That’s the question on the minds of most marketers that have employed some form of branded content, whether it’s in-feed native advertising or another format.
And new research by Polar and Ipsos Connect delves into the effectiveness of branded content, asking if branded content indeed works. And, are there specific best practices that publishers can employ to improve its impact?
The research report defines effectiveness based on key performance indicators (KPI) that most marketers are aware of: unaided awareness, purchase intent, brand equity, and retransmission (the likelihood the content will be shared).
Polar said it began exploring branded measurement last fall, focusing on three different types of branded content: sponsored editorial, custom content (where you see the brand slightly throughout the content but no product descriptions), and heavily integrated custom content (content that has a lot of brand messaging, product placements, etc.).
Polar tested different ad formats including image-based content (graphics, image galleries, and slide shows), article-based content, and video-based content. It tested more than 30 pieces of content, with each type tested by a minimum of 1,000 people via desktop, mobile, and both.
Among the findings of the study, conducted in March 2017:
–Consumer awareness of a brand increased to 69% after engaging with branded content, while purchase intent was 51%. The study also used a control group with no branding.
–Incorporating companion display ads next to branded content improved purchase intent by 17% and didn’t have a negative impact on brand perception.
“We found that having companion display ads improves likability by 9% with no negativity,” said Greg Bella, VP of marketing, Polar. He suggested that publishers might take this as a message to sell branded content with companion display ads.
–Purchase intent was slightly higher when the content was consumed on desktop, yet certain categories like consumer packaged goods (CPG) performed better on mobile.
“It was surprising to see that different brand verticals performed differently in this regard,” Bella said. In addition, he said marketers continue to think purchase intent is driven by performance marketing environments.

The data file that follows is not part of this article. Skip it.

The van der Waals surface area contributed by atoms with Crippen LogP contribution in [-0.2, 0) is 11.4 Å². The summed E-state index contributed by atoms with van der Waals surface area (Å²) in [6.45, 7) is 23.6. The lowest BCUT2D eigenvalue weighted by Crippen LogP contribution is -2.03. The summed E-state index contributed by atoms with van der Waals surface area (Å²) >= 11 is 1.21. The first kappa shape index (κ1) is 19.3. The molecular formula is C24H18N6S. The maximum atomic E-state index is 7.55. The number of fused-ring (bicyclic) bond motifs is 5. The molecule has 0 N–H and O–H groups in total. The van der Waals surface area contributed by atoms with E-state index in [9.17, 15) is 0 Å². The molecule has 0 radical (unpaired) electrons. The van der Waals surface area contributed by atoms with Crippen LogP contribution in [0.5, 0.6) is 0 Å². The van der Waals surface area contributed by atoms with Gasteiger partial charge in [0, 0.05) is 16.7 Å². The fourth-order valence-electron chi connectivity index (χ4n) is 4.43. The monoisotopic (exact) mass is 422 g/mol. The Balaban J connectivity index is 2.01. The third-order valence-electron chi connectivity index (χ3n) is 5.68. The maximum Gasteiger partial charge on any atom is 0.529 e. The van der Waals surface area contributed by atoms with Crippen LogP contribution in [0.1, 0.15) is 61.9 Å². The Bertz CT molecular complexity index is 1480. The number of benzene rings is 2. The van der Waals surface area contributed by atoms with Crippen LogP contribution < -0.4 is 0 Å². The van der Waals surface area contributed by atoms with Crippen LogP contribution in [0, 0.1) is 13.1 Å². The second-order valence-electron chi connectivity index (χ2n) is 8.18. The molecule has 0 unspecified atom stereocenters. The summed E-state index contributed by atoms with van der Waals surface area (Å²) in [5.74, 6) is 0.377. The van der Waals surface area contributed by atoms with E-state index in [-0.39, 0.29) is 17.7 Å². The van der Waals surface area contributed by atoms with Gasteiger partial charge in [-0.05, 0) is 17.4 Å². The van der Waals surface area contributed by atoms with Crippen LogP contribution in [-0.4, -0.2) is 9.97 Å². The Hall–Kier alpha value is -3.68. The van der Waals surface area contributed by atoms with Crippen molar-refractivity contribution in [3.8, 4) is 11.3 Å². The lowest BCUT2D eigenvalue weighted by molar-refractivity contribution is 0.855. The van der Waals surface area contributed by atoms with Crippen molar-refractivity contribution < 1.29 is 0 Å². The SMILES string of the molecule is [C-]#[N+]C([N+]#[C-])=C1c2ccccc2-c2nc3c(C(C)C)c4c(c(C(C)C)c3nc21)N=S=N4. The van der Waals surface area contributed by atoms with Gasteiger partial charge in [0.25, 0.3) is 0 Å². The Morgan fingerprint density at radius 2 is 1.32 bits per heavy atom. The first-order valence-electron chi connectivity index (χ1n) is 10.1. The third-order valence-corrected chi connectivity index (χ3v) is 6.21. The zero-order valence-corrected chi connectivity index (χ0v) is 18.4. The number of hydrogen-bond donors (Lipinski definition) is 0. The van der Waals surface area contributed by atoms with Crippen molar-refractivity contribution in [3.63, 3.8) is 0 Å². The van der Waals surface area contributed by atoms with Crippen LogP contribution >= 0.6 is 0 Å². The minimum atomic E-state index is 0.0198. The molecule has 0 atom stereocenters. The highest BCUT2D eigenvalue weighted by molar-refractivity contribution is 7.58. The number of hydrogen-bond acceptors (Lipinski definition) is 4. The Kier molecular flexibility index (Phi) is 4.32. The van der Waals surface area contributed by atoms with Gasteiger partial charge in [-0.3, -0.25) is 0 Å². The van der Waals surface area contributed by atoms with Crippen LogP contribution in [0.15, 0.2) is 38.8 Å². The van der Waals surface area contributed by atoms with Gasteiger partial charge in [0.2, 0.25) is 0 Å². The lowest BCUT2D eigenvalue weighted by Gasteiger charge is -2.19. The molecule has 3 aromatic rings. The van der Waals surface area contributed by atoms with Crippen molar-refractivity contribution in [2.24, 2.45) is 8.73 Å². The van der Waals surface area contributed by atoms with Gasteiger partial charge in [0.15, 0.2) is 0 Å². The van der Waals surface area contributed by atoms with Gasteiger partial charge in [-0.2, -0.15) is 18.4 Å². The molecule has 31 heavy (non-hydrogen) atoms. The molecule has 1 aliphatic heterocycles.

–Imagery (infographics, image galleries, and slide shows) performed the best among content formats. And notably, video isn’t always needed to tell the story. However, imagery outperformed articles by 11%.
–Less is more with branded content. “Publishers don’t always need to heavily incorporate brand messaging and products to make an impact for the advertiser,” Bella said. “When it come to branded content, your strategies should have a mix of different types of content—pure awareness content and sponsored editorial.”
“We found that consumers responded a bit more favorably when there was less obvious branding,” Bella said.
Polar and Ipsos Connect found that CPG and tech were the two top-performing industry verticals in the research.
“When we looked at differences between desktop and mobile, the overall trend is desktop outperforms mobile. But when looking specifically at CPG and tech, the impact is significantly higher than the average across all content and constant across device types for both purchase intent and retransmission, an Ipsos composite metric designed to predict the likelihood of social sharing,” said Dave Smith, SVP, U.S., Ispos Connect.
The research found that advertising support was most beneficial in CPG and tech as well, enabling significant increases across all brand KPIs compared to the content averages. Smith attributed the findings in CPG and tech to a high level of familiarity with the categories, brands, and the broad audience measured, combined with strong content.
This article was originally published on Mediapost.com and is reprinted here with permission.